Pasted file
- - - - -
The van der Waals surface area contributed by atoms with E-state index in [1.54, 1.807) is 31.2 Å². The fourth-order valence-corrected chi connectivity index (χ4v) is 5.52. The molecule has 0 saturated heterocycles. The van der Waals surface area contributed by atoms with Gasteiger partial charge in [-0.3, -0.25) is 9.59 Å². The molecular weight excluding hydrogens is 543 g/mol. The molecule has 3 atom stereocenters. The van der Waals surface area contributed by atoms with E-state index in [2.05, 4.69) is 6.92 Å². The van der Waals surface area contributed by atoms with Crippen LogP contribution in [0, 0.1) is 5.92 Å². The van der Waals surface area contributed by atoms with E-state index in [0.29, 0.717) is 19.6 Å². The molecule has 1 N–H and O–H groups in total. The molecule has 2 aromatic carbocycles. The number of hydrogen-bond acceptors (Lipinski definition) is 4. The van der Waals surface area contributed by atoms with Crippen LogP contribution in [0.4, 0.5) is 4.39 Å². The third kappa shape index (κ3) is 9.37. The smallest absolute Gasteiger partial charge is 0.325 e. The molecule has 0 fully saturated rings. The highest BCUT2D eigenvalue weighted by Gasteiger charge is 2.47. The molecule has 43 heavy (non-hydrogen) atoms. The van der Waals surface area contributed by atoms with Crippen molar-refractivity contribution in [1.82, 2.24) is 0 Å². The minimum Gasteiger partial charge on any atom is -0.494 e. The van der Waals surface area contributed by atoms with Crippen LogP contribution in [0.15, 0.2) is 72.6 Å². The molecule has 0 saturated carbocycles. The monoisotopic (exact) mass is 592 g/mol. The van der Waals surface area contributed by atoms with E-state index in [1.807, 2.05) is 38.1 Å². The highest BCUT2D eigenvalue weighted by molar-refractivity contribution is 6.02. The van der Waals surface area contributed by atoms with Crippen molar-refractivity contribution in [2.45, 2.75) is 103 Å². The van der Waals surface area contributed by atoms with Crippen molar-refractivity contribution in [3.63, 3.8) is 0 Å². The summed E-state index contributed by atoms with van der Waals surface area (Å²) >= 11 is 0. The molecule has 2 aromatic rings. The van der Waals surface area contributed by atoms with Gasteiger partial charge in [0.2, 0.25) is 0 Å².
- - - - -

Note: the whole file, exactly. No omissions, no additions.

The van der Waals surface area contributed by atoms with E-state index in [1.54, 1.807) is 31.2 Å². The fourth-order valence-corrected chi connectivity index (χ4v) is 5.52. The molecule has 0 saturated heterocycles. The van der Waals surface area contributed by atoms with Gasteiger partial charge in [-0.3, -0.25) is 9.59 Å². The molecular weight excluding hydrogens is 543 g/mol. The molecule has 3 atom stereocenters. The van der Waals surface area contributed by atoms with E-state index in [2.05, 4.69) is 6.92 Å². The van der Waals surface area contributed by atoms with Crippen LogP contribution in [0, 0.1) is 5.92 Å². The van der Waals surface area contributed by atoms with E-state index in [0.29, 0.717) is 19.6 Å². The molecule has 1 N–H and O–H groups in total. The molecule has 2 aromatic carbocycles. The number of hydrogen-bond acceptors (Lipinski definition) is 4. The van der Waals surface area contributed by atoms with Crippen LogP contribution in [0.4, 0.5) is 4.39 Å². The third kappa shape index (κ3) is 9.37. The smallest absolute Gasteiger partial charge is 0.325 e. The molecule has 0 fully saturated rings. The highest BCUT2D eigenvalue weighted by Gasteiger charge is 2.47. The molecule has 43 heavy (non-hydrogen) atoms. The van der Waals surface area contributed by atoms with Crippen molar-refractivity contribution in [1.82, 2.24) is 0 Å². The minimum Gasteiger partial charge on any atom is -0.494 e. The van der Waals surface area contributed by atoms with Crippen LogP contribution in [0.15, 0.2) is 72.6 Å². The molecule has 0 saturated carbocycles. The monoisotopic (exact) mass is 592 g/mol. The van der Waals surface area contributed by atoms with E-state index in [1.807, 2.05) is 38.1 Å². The highest BCUT2D eigenvalue weighted by molar-refractivity contribution is 6.02. The van der Waals surface area contributed by atoms with Crippen molar-refractivity contribution in [2.45, 2.75) is 103 Å². The van der Waals surface area contributed by atoms with Crippen molar-refractivity contribution in [3.63, 3.8) is 0 Å². The summed E-state index contributed by atoms with van der Waals surface area (Å²) >= 11 is 0. The molecule has 2 aromatic rings. The van der Waals surface area contributed by atoms with Gasteiger partial charge in [0.2, 0.25) is 0 Å².